Brexit votes week explained: How the next 7 days could change UK’s history

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Over the next week, MPs will hold a string of crucial votes on Brexit that will change the future of Britain.

With just 20 days left until we’re supposed to leave the EU, Theresa May’s deal looks doomed to suffer its second historic defeat.

MPs are then set to then vote on whether we leave on March 29 with No Deal.

Then, finally, MPs could get a vote on delaying Brexit – something the Prime Minister says could lead to a second referendum or no Brexit at all.

The high-stakes drama in the House of Commons will send shockwaves down the country – affecting everything from whether you keep your job to when you renew your passport.

Here’s how you can expect it to unfold.

The story so far…

The Brexit deal was defeated 53 days ago – but since then, the offer’s hardly changed

UK and EU officials are set to hold frantic last-minute talks this weekend after an utterly torturous week.

Since her Brexit deal was defeated 53 days ago, Theresa May has been trying to win concessions from the EU over a crucial clause – the ‘Irish backstop’.

In order to stop a return to the violence we saw in the Troubles, there need to be no checks along the border between Northern Ireland and the Republic.

So if there’s no agreement to ensure this, the backstop will kick in on 1 January 2021. It is a clause in the 585-page Brexit deal that, essentially, will trap the UK under the same customs rules as the EU.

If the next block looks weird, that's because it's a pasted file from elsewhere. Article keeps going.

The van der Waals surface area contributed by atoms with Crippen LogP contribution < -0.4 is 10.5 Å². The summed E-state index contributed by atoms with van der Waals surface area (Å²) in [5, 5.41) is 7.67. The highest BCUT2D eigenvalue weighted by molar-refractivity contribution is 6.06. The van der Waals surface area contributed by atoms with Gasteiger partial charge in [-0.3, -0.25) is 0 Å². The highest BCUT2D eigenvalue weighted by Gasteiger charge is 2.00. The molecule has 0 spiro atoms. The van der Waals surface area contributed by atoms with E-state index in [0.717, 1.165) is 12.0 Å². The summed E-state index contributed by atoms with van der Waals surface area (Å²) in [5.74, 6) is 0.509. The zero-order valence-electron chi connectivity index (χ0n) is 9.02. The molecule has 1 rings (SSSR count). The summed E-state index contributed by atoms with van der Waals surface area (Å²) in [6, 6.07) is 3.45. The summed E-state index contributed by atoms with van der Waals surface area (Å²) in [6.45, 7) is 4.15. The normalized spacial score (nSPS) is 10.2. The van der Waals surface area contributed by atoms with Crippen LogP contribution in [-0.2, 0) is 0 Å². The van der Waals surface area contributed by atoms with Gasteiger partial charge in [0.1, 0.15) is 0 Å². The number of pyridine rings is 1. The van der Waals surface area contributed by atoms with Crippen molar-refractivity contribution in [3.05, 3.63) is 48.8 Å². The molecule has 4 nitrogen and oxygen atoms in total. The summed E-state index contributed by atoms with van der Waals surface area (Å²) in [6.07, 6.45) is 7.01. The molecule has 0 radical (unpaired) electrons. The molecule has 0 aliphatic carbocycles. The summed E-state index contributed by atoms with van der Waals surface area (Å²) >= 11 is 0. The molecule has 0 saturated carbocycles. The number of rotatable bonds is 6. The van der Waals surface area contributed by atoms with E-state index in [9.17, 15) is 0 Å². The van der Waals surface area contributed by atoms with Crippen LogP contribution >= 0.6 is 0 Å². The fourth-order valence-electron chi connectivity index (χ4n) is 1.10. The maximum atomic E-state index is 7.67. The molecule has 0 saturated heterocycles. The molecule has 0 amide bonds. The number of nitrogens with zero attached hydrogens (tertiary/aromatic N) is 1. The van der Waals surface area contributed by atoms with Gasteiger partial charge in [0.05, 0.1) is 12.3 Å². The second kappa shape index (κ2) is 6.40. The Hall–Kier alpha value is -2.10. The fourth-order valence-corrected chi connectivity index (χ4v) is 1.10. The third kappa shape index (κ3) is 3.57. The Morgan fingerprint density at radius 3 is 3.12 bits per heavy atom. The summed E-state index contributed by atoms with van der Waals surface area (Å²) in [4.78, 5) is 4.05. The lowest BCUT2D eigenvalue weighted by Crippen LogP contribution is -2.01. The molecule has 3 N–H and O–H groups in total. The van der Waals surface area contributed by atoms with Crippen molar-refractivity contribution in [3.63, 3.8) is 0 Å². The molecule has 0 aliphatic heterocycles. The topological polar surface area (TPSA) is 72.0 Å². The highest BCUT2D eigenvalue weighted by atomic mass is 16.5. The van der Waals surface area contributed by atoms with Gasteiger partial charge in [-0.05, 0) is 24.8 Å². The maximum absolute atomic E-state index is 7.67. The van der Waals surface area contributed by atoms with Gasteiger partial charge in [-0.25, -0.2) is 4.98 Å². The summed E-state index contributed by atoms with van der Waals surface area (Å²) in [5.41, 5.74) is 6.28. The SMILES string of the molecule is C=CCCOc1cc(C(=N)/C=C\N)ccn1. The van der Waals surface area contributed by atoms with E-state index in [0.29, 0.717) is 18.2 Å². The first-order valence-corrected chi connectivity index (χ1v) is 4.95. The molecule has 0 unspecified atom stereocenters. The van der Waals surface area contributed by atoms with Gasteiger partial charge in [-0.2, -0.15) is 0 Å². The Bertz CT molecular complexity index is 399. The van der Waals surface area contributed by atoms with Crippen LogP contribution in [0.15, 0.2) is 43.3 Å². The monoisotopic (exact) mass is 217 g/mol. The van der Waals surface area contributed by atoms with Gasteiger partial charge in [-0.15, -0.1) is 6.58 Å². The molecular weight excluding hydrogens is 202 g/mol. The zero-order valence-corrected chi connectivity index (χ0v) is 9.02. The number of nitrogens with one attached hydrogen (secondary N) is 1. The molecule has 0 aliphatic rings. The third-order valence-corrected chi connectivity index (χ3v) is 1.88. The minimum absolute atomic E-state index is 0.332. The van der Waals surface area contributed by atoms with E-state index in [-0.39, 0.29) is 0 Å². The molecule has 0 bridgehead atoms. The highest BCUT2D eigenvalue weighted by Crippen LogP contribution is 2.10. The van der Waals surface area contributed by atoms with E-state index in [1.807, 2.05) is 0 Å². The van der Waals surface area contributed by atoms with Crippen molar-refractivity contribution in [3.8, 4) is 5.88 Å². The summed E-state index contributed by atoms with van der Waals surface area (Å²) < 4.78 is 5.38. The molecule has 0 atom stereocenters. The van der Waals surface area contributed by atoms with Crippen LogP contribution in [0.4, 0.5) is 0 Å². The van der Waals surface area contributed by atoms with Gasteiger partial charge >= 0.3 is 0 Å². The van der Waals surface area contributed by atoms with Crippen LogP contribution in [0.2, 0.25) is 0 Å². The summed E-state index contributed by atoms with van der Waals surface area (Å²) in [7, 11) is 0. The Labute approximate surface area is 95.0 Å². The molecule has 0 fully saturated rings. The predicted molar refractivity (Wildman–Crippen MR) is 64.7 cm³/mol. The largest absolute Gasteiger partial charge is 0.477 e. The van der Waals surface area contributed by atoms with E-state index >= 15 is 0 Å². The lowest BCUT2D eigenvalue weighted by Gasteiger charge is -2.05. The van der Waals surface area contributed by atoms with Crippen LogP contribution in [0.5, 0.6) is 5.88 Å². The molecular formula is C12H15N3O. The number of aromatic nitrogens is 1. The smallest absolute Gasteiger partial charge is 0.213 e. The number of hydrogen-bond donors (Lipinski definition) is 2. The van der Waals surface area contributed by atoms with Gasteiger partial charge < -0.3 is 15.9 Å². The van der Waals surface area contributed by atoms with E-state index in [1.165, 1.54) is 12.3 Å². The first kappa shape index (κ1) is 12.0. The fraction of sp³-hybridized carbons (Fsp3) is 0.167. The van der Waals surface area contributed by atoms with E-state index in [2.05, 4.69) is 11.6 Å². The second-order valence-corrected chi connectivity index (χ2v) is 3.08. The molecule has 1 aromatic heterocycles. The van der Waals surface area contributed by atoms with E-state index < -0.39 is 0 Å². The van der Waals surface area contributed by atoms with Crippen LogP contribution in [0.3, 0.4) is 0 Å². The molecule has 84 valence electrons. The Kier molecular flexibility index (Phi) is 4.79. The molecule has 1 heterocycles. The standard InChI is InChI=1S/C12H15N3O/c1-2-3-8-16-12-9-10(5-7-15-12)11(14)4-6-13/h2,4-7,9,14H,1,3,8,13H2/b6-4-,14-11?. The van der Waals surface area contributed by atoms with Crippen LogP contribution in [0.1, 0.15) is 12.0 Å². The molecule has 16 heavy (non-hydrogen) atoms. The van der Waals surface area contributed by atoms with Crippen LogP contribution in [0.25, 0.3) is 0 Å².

Tories and the DUP say it’s unacceptable because it will stop us striking trade deals around the world and split the United Kingdom indefinitely.

Theresa May wanted either a time limit, an exit clause, or “alternative arrangements” to replace the backstop.

Both sides admitted talks had been “difficult” and “robust”

But UK-EU talks reached deadlock with both sides admitting they had been “difficult” and “robust”.

And Theresa May then gave a speech which appeared to accept things won’t get much further.

She blamed the EU, urging them to give “one last push” and refusing to accept any responsibility for the mess.

Her Foreign Secretary Jeremy Hunt deepened the anger by warning the EU not to inject “poison” into the relationship – and saying history would judge Brussels.

She blamed the EU, urging them to give “one last push” – prompting a backlash

Michel Barnier, the EU’s chief negotiator, hit back on Friday with a diplomatic bombshell – presenting his entire offer in full public view on Twitter .

He said the UK would be allowed to quit the customs union if it wanted – but Northern Ireland would have to stay in the backstop.

That would split up the UK – enraging Theresa May’s core allies, the Democratic Unionist Party (DUP).

Furious Westminster leader Nigel Dodds said he’d rejected exactly that plan a year ago and branded it “neither realistic nor sensible”.

He added: “It disrespects the constitutional and economic integrity of the United Kingdom.”

And Brexit Secretary Stephen Barclay hit back within minutes, tweeting: “With a very real deadline looming, now is not the time to rerun old arguments.”

Sunday 10 March

Will Jean-Claude Juncker and Michel Barnier give the UK any new hope?

This is the last full day that talks can take place between the UK and the EU before the deadline.

Despite the dramatic developments on Friday night, frantic talks are continuing over the weekend in a bid to reach some kind of last-minute breakthrough.

Brexit is expected to dominate the airwaves, with Foreign Secretary Jeremy Hunt and Labour’s John McDonnell set to appear on the BBC’s Andrew Marr Show.